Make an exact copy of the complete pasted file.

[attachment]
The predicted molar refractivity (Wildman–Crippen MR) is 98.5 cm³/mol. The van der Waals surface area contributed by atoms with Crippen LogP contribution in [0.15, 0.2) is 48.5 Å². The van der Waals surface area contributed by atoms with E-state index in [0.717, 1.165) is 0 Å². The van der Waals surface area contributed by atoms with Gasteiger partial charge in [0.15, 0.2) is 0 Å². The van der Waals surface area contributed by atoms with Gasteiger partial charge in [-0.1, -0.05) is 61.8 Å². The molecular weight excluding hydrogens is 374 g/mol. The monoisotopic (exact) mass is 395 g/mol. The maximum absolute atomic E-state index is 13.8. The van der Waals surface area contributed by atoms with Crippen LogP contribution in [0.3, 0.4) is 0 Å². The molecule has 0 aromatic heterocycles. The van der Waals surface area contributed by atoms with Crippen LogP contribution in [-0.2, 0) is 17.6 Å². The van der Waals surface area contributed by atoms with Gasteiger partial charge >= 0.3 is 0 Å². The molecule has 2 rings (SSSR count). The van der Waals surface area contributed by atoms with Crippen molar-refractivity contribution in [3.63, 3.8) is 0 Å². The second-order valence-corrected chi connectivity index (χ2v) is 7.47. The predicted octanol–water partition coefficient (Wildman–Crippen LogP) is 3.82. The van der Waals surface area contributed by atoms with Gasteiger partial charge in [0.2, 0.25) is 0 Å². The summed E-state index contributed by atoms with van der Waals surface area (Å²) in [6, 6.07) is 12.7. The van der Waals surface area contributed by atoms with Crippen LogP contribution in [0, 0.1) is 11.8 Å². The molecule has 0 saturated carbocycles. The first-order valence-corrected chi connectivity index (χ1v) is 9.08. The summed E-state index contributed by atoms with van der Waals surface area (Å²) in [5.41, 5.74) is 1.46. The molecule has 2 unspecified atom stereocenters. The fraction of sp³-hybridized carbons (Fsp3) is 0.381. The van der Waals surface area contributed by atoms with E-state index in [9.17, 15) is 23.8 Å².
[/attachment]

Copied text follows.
The predicted molar refractivity (Wildman–Crippen MR) is 98.5 cm³/mol. The van der Waals surface area contributed by atoms with Crippen LogP contribution in [0.15, 0.2) is 48.5 Å². The van der Waals surface area contributed by atoms with E-state index in [0.717, 1.165) is 0 Å². The van der Waals surface area contributed by atoms with Gasteiger partial charge in [0.15, 0.2) is 0 Å². The van der Waals surface area contributed by atoms with Gasteiger partial charge in [-0.1, -0.05) is 61.8 Å². The molecular weight excluding hydrogens is 374 g/mol. The monoisotopic (exact) mass is 395 g/mol. The maximum absolute atomic E-state index is 13.8. The van der Waals surface area contributed by atoms with Crippen LogP contribution in [0.3, 0.4) is 0 Å². The molecule has 0 aromatic heterocycles. The van der Waals surface area contributed by atoms with Crippen LogP contribution in [-0.2, 0) is 17.6 Å². The van der Waals surface area contributed by atoms with Gasteiger partial charge >= 0.3 is 0 Å². The molecule has 2 rings (SSSR count). The van der Waals surface area contributed by atoms with Crippen molar-refractivity contribution in [3.63, 3.8) is 0 Å². The second-order valence-corrected chi connectivity index (χ2v) is 7.47. The predicted octanol–water partition coefficient (Wildman–Crippen LogP) is 3.82. The van der Waals surface area contributed by atoms with Gasteiger partial charge in [0.2, 0.25) is 0 Å². The summed E-state index contributed by atoms with van der Waals surface area (Å²) in [6, 6.07) is 12.7. The van der Waals surface area contributed by atoms with Crippen LogP contribution in [0, 0.1) is 11.8 Å². The molecule has 0 saturated carbocycles. The first-order valence-corrected chi connectivity index (χ1v) is 9.08. The summed E-state index contributed by atoms with van der Waals surface area (Å²) in [5.41, 5.74) is 1.46. The molecule has 2 unspecified atom stereocenters. The fraction of sp³-hybridized carbons (Fsp3) is 0.381. The van der Waals surface area contributed by atoms with E-state index in [9.17, 15) is 23.8 Å².